Answer. Yes, a few minutes before twelve: a red light and a white light—a flash-light.

4th question by the judge-advocate. What watch had you from noon till the Huron struck, and where were you stationed?
Answer. On the quarter-deck.

5th question by the judge-advocate. What course was the ship steered during your watches?
Answer. Southeast by south I think, but am not certain. I looked only at the steering-compass.

6th question by the judge-advocate. What soundings were taken in your watches, and what was the depth of water?
Answer. Soundings every hour; fifteen fathoms at twelve midnight, and all through my last watch.

7th question by the judge- advocate. Did the navigating officer make observations for correcting the compasses after the ship left the dry-dock in New York?
Answer. Yes; as the ship swung in the tide at New York.

8th question by the judge-advocate. How was the weather, and how strong was the wind, and was the sea very rough?
Answer. Quite light at the beginning; then breezed-up in the after-noon, and we had to take in gaff top-sails and flying-jib.

9th question by the judge-advocate. What sail was on the ship during your watches, and did the ship roll or heel over much?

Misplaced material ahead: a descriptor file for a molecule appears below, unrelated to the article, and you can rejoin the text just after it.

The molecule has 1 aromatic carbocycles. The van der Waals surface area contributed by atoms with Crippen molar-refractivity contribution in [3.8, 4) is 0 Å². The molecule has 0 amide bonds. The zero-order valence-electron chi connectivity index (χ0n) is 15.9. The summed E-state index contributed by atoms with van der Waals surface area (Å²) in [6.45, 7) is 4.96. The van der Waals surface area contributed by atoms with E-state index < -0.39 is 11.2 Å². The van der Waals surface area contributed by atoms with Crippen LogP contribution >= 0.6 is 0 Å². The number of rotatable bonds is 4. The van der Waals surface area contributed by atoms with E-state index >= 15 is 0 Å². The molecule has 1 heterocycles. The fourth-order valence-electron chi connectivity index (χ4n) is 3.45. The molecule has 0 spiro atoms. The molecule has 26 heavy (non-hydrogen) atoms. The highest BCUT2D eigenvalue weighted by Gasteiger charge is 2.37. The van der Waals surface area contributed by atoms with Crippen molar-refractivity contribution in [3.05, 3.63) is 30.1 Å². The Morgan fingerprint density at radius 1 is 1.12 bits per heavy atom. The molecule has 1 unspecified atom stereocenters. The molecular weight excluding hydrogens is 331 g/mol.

Answer. When I came on deck in the p. m. she had on jib and fore and main try-sails. She rolled not very heavily then, nor ever; heeled over a streak or two. Between 7 and 8 p. m. we reefed fore and main try-sails and set storm stay-sail.

10th question by the judge-advocate. When you left the deck at midnight, did you hear the officer of the deck pass the course to his relief?
Answer. No.

11th question by the judge-advocate. Was the ship close-hauled during your watches?
Answer. Yes.

12th question by the judge-advocate. Where were you when the ship grounded, and what did you do on that occasion?
Answer. In my hammock. I got out when she struck, and dressed, and went aft as far as the main-mast; helped lower the main try-sail. She was ashore hard then. I stayed there till I heard the orders for the boat's crew to go to the first cutter, then I went into her. There were four men in her, and the end of a hawser. Four or five of us stopped in her some time, about ten minutes. I took a boat-hook and sounded over her side; found six feet of water; told Commander Ryan who was in the gangway, and he thought that I was mistaken; but I said, "Here's the bottom, captain; I am holding by it." A heavy swell came and half filled the boat. I said to the other men, "We had better get out of this boat," and we did. The next sea sunk her. There was no one in her. The captain then said to me, "Our hopes are all gone now."

I stood in the gangway on a davit awhile, then went to the main-chains, then to spar-deck, and stopped there till all the officers and men went forward. I then went back to the chains, and then was forced by heavy seas into the rigging; stuck there till the main-stay carried away. Then I and Mr. French jumped over and swam. All the boats were gone. This was two hours after daylight, about eight o'clock. The captain and Lieutenant Palmer had then been swept out of the launch, and the launch carried away. I swam ashore, and two men hauled me out. Mr. French was drowned.